A party in a family law case – be it a child custody case, child support case, alimony case, or equitable distribution case - who believes the trial judge’s decision was mistaken or unsupported by law, may appeal that decision to the North Carolina Court of Appeals. In North Carolina, trial judges are vested with wide discretion in making decisions in family law cases, including those that involve divorce, child custody, child support, post-separation support, alimony, attorney’s fees awards, and/or equitable distribution.
It is fairly common for parents to establish and fund financial accounts in the name of their minor child. Often this is done in anticipation of the child’s college education expenses, to create savings for the child, or for estate planning purposes.
The North Carolina Child Support Guidelines currently in effect provide recommended guidelines for determining the presumptive child support obligation for parties whose combined adjusted gross incomes is $300,000 per year ($25,000 per month) or less.
There are many enforcement tools to help the parent who was ordered to receive child support but fails to receive such support from the other parent. Both the parent who is to receive child support and the parent who is ordered to pay child support should be aware of different enforcement mechanisms available. The parent receiving support, the obligee, needs to be aware of these remedies in order to collect past due child support. The parent who is ordered to pay child support, or the obligor, needs to be aware of the enforcement tools because failure to pay the support can have devastating, long-term effects on his or her financial and personal life.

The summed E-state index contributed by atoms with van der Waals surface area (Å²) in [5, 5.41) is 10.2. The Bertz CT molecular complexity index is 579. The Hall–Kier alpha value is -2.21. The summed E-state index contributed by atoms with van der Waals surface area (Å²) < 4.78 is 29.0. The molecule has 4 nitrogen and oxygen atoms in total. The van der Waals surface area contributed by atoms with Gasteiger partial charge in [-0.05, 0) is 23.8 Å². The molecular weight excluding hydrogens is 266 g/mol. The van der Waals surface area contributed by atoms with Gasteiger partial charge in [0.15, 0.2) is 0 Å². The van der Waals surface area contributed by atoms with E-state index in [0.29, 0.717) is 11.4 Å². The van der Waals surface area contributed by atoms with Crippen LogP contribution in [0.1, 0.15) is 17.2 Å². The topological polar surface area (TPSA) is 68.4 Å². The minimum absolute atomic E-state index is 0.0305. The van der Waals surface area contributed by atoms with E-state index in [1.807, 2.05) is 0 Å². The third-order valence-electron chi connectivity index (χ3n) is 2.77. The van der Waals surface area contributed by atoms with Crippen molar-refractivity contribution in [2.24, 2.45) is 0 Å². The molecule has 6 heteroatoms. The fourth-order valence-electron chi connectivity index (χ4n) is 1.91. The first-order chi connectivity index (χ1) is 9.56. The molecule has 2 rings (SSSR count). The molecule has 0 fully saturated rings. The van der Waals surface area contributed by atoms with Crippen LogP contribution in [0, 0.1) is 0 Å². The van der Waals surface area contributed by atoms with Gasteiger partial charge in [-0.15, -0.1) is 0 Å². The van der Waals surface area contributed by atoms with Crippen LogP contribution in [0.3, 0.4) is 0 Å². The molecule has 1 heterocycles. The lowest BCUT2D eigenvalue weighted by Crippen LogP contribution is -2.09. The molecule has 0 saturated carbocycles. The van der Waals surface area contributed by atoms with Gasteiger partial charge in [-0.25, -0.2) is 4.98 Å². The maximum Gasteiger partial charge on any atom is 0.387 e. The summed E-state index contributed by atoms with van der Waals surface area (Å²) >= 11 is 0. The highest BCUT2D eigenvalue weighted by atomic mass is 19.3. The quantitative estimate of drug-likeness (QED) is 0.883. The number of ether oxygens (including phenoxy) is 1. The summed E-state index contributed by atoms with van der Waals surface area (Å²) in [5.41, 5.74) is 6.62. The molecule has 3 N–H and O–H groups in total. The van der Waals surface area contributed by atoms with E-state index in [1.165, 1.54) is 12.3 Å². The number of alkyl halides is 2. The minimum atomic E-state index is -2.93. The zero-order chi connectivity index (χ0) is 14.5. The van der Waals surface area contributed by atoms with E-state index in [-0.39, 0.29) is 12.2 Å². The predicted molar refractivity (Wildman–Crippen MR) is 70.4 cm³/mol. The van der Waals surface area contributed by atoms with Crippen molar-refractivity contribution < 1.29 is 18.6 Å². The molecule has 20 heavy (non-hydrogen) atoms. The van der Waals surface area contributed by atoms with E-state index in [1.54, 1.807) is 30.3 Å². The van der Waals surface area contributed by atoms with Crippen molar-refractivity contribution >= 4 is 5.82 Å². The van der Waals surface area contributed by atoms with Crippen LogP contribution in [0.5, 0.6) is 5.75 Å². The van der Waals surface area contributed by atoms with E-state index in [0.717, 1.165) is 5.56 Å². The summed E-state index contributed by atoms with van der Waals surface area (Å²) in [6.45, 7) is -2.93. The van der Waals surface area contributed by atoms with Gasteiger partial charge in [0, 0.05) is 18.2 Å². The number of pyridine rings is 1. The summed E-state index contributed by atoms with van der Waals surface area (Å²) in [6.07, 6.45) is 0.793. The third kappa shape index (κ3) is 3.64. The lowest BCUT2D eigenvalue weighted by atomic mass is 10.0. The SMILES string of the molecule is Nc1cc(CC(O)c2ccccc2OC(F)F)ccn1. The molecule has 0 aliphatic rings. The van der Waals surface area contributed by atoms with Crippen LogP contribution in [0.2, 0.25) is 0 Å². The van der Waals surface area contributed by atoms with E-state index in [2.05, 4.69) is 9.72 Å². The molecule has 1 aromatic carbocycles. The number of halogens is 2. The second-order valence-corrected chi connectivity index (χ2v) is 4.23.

A prenuptial agreement (also known as a premarital agreement) is an agreement entered into between two parties who are planning to be married. In order to be legal and binding, a prenuptial agreement must be entered into and signed by both parties before the marriage. However, parties who are already married can take advantage of some of the benefits of a prenuptial agreement by entering into an agreement known as a “postnuptial agreement.”
There are many websites that offer online forms designed to enable spouses to prepare a separation agreement without the assistance of an attorney. However, signing a separation agreement without first reviewing and discussing it with an experienced family law attorney can leave you exposed to unintended financial and legal consequences.
One of the critical steps in the equitable distribution process is to place a value on all property classified as marital property. In North Carolina, all marital property (which includes assets and debts) must be valued as of the date of separation.
The easiest way to facilitate a marital separation is for one spouse to move out of the marital home. But, what happens if neither spouse is willing to move out? Can one spouse force the other spouse to vacate the marital home?
North Carolina law gives a judge authority to require one party to pay the other party’s attorney’s fees in family law matters that include claims for child custody, child support, post-separation support, and/or alimony.